Tiananmen Dissident Turned Software Entrepreneur Urges End to Forced Abortions in China


Chai said she experienced a "spiritual transformation" from that moment in grappling with the horrors of those women. She said she became a Christian in December 2009 and that helped her understand hope amid evil.

She launched a nonprofit advocating against the One-Child Policy, All Girls Allowed, in June 2010. The organization has five full time staff in the U.S. and about a dozen staff in China, in addition to dozens of volunteers.

Brian Lee, executive director of All Girls Allowed, said the organization also has an anti-trafficking campaign in China. He said the organization has made strides in that campaign and created greater awareness of "gendercide," infanticide that is slanted towards girls.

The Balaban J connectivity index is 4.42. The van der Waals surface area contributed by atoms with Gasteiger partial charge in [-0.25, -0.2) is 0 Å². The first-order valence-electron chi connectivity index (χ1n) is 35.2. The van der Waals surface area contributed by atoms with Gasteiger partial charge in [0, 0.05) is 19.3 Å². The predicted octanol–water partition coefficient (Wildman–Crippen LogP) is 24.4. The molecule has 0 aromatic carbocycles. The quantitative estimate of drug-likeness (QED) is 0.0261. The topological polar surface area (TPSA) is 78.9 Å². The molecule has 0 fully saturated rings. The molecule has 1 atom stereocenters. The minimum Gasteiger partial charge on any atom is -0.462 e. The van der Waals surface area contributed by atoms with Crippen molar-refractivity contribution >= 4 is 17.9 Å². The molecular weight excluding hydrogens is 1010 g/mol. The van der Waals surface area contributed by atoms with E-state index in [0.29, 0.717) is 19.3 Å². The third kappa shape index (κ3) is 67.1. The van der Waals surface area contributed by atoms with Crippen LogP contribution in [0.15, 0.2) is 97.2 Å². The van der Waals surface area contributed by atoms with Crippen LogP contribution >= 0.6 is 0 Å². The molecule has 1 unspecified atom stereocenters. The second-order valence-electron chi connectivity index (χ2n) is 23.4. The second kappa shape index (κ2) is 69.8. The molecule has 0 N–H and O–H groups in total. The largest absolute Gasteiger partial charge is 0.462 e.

"We have seen over 300 baby girls born in places where gender ratio is as high as two boys for every one girl being born," said Lee. "So we're starting to see culture shifting."

The All Girls Allowed office is next to Jenzabar's headquarters in Boston, which helps the mother of three manage both. As she works on the key strategic questions of All Girls Allowed, she said her husband has been mostly running Jenzabar.

"God has been good," said Chai, whose daughters are age five, seven and 10. "He has been helping us balance."

Chai said she hopes to convey hope through the mission of All Girls Allowed.

During the press conference, Chai presented a petition of 1,500 signatures urging Obama to draw attention to forced abortion and gendercide with the Chinese president. An official state dinner will take place tonight as part of Hu's four day visit.

"We need cooperation between China and the U.S.," said Chai. "A lot of people feel like China is so big and evil and there's nothing we can do. But our experience is we can make a difference."

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